displays and edits the stored value of a variable. Press @kbd{M-# M-#}
displays and edits the stored value of a variable. Press @kbd{C-c C-c}
to return from editing mode; be careful not to make any actual changes
or else you will affect the behavior of future @kbd{j D} commands!
 
......@@ -23585,7 +23583,7 @@ on variables, but you can use the @kbd{a b} (@code{calc-substitute})
command to substitute actual values for function calls like @samp{as(3)}.
 
The @kbd{s G} (@code{calc-edit-GenCount}) command is a convenient
way to create or edit this variable. Press @kbd{M-# M-#} to finish.
way to create or edit this variable. Press @kbd{C-c C-c} to finish.
 
If you have not stored a value in @code{GenCount}, or if the value
in that variable is not a positive integer, the regular
......@@ -28089,7 +28087,7 @@ value of a variable without ever putting that value on the stack
or simplifying or evaluating the value. It prompts for the name of
the variable to edit. If the variable has no stored value, the
editing buffer will start out empty. If the editing buffer is
empty when you press @kbd{M-# M-#} to finish, the variable will
empty when you press @kbd{C-c C-c} to finish, the variable will
be made void. @xref{Editing Stack Entries}, for a general
description of editing.
 
......@@ -28936,7 +28934,7 @@ dumb terminals will be
@texline @math{80\times24}
@infoline 80x24
characters. The graph is displayed in
an Emacs ``recursive edit''; type @kbd{q} or @kbd{M-# M-#} to exit
an Emacs ``recursive edit''; type @kbd{q} or @kbd{C-c C-c} to exit
the recursive edit and return to Calc. Note that the @code{dumb}
device is present only in GNUPLOT 3.0 and later versions.
 
......@@ -30116,7 +30114,7 @@ by holding down Shift and Meta and alternately typing two keys.)
The @kbd{M-# `} (@code{calc-embedded-edit}) command edits the
embedded formula at the current point as if by @kbd{`} (@code{calc-edit}).
Embedded mode does not have to be enabled for this to work. Press
@kbd{M-# M-#} to finish the edit, or @kbd{M-# x} to cancel.
@kbd{C-c C-c} to finish the edit, or @kbd{C-x k} to cancel.
 
@node Assignments in Embedded Mode, Mode Settings in Embedded Mode, More About Embedded Mode, Embedded Mode
@section Assignments in Embedded Mode
......@@ -30833,14 +30831,14 @@ been defined by a keyboard macro tries to use the @code{edit-kbd-macro}
command to edit the macro. This command may be found in the
@file{macedit} package, a copy of which comes with Calc. It decomposes
the macro definition into full Emacs command names, like @code{calc-pop}
and @code{calc-add}. Type @kbd{M-# M-#} to finish editing and update
the definition stored on the key, or, to cancel the edit, type
@kbd{M-# x}.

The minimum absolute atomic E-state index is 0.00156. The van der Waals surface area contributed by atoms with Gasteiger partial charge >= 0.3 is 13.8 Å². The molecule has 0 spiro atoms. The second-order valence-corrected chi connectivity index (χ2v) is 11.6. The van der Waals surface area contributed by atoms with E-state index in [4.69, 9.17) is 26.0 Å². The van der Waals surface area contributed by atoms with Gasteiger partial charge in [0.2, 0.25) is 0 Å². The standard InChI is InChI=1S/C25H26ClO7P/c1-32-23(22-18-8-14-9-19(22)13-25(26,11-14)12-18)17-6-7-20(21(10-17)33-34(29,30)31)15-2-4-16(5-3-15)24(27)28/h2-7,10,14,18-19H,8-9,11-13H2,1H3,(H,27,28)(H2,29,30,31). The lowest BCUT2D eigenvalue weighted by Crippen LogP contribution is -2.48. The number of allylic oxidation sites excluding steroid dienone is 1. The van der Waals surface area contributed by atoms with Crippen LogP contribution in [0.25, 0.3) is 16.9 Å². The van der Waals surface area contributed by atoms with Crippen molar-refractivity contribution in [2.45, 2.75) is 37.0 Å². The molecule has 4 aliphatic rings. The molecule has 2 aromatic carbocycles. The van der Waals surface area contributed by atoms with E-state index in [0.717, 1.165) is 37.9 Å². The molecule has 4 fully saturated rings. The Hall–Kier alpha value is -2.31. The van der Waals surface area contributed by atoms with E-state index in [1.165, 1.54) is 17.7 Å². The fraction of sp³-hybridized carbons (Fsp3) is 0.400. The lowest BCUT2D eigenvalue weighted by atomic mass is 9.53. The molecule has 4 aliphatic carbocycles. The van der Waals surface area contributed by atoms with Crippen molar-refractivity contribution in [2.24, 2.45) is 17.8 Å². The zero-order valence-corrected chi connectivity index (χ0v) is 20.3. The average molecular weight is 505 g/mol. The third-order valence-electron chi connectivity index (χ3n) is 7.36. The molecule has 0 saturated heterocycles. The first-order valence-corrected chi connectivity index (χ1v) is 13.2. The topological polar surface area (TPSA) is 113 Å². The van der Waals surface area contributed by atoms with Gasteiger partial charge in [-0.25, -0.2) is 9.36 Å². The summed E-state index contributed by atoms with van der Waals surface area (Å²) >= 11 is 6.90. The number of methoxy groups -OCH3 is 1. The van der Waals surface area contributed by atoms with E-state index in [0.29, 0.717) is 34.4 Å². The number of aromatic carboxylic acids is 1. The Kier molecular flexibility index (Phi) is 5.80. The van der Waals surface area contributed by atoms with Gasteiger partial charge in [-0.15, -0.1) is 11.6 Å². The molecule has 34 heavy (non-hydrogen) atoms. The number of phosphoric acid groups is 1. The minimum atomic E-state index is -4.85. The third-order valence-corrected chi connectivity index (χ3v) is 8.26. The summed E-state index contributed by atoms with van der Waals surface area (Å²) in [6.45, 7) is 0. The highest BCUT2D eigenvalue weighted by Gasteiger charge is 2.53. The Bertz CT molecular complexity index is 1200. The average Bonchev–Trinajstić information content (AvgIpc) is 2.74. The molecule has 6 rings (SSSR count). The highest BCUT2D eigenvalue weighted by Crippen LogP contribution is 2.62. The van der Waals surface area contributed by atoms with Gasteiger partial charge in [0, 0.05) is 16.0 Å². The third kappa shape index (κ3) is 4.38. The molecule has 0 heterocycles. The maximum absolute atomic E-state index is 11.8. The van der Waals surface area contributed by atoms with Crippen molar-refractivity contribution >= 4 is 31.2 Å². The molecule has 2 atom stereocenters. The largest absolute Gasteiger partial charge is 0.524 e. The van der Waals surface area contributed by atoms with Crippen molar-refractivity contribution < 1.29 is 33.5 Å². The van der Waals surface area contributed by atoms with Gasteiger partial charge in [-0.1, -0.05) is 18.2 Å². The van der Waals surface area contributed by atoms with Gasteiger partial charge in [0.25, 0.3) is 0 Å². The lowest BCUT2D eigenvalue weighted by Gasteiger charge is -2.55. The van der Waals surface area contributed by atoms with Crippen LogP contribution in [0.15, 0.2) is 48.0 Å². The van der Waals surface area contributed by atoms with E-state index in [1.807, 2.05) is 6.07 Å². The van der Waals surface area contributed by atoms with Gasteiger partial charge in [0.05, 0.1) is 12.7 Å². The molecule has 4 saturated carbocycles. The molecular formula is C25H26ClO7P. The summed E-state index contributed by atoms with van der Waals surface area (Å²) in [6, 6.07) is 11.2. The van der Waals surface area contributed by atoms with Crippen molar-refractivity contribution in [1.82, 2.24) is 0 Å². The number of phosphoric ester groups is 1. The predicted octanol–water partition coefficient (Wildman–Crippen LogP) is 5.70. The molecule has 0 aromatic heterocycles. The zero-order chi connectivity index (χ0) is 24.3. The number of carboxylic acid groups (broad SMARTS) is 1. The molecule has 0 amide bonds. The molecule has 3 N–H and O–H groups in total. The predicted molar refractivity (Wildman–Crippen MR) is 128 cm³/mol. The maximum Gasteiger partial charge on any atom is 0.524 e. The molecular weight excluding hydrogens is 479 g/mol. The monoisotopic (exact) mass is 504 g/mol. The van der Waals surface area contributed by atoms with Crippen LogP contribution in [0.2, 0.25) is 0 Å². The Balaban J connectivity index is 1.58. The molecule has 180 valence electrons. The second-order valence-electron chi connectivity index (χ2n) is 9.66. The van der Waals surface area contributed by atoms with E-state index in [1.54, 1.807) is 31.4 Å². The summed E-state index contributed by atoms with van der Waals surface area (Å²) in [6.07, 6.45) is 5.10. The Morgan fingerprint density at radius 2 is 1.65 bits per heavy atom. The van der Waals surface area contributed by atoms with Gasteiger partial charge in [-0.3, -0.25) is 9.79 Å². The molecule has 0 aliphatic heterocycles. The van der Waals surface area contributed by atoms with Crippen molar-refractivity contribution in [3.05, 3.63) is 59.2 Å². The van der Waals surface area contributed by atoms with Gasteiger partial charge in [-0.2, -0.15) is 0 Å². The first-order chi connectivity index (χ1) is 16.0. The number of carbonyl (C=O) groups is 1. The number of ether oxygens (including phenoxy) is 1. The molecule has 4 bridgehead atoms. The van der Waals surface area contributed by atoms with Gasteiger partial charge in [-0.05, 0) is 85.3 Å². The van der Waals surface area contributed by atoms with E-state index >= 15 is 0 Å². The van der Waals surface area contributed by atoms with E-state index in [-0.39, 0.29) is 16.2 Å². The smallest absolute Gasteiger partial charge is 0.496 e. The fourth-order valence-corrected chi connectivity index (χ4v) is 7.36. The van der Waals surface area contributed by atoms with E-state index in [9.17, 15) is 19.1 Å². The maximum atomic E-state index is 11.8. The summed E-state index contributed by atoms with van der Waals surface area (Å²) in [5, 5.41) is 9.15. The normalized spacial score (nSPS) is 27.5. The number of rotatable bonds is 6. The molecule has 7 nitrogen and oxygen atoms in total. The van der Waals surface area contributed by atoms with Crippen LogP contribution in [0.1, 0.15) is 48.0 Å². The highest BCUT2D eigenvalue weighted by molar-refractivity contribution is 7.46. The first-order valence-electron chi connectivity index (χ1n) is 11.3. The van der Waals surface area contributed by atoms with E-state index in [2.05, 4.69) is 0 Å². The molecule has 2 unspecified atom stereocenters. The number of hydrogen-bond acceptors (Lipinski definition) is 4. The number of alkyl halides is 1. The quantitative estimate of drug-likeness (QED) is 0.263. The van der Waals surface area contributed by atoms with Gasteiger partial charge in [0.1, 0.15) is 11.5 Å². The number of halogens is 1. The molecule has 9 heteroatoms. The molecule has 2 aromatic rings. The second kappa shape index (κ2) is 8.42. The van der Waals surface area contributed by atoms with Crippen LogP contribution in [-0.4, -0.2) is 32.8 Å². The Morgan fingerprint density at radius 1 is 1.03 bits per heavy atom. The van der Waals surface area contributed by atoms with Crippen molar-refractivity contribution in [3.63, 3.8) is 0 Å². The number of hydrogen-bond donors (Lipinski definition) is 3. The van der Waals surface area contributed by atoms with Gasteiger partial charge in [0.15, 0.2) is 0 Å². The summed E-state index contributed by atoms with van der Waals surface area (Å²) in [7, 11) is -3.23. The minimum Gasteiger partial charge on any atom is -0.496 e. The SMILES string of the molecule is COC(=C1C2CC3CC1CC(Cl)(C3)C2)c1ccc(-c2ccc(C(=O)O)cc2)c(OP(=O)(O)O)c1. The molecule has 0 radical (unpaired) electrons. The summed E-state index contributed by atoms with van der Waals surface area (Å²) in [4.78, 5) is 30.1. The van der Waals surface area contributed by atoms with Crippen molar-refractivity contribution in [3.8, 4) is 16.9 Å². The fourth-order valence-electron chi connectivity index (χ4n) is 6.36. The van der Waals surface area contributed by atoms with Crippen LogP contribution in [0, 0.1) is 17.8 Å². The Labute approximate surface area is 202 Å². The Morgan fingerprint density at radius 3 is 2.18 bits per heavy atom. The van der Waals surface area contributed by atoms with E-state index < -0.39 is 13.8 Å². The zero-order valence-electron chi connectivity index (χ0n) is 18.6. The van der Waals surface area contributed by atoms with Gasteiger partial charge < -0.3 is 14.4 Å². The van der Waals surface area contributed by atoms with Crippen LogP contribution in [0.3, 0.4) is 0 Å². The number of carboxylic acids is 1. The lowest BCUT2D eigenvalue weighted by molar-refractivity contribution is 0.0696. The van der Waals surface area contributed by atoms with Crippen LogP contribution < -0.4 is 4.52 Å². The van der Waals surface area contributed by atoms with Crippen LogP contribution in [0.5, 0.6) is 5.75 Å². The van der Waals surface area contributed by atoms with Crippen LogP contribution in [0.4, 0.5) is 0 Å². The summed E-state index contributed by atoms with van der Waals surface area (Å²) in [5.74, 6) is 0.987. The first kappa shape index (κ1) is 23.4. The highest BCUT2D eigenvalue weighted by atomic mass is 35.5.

and @code{calc-add}. Type @kbd{C-c C-c} to finish editing and update
the definition stored on the key, or, to cancel the edit, kill the
buffer with @kbd{C-x k}.
 
If you give a negative numeric prefix argument to @kbd{Z E}, the keyboard
macro is edited in spelled-out keystroke form. For example, the editing
buffer might contain the nine characters @w{@samp{1 @key{RET} 2 +}}. When you press
@kbd{M-# M-#}, the @code{read-kbd-macro} feature of the @file{macedit}
@kbd{C-c C-c}, the @code{read-kbd-macro} feature of the @file{macedit}
package is used to reinterpret these key names. The
notations @code{RET}, @code{LFD}, @code{TAB}, @code{SPC}, @code{DEL}, and
@code{NUL} must be written in all uppercase, as must the prefixes @code{C-}
......@@ -31250,8 +31248,9 @@ by a @kbd{Z F} command.
 
The @kbd{Z E} (@code{calc-user-define-edit}) command on a key that has
been defined by a formula uses a variant of the @code{calc-edit} command
to edit the defining formula. Press @kbd{M-# M-#} to finish editing and
store the new formula back in the definition, or @kbd{M-# x} to
to edit the defining formula. Press @kbd{C-c C-c} to finish editing and
store the new formula back in the definition, or kill the buffer with
@kbd{C-x k} to
cancel the edit. (The argument list and other properties of the
definition are unchanged; to adjust the argument list, you can use
@kbd{Z G} to grab the function onto the stack, edit with @kbd{`}, and
......@@ -35725,9 +35724,9 @@ Variable name may be a single digit or a full name.
 
@c 30
@item
Editing occurs in a separate buffer. Press @kbd{M-# M-#} (or @kbd{C-c C-c},
@key{LFD}, or in some cases @key{RET}) to finish the edit, or press
@kbd{M-# x} to cancel the edit. The @key{LFD} key prevents evaluation
Editing occurs in a separate buffer. Press @kbd{C-c C-c} (or
@key{LFD}, or in some cases @key{RET}) to finish the edit, or kill the
buffer with @kbd{C-x k} to cancel the edit. The @key{LFD} key prevents evaluation
of the result of the edit.
 
@c 31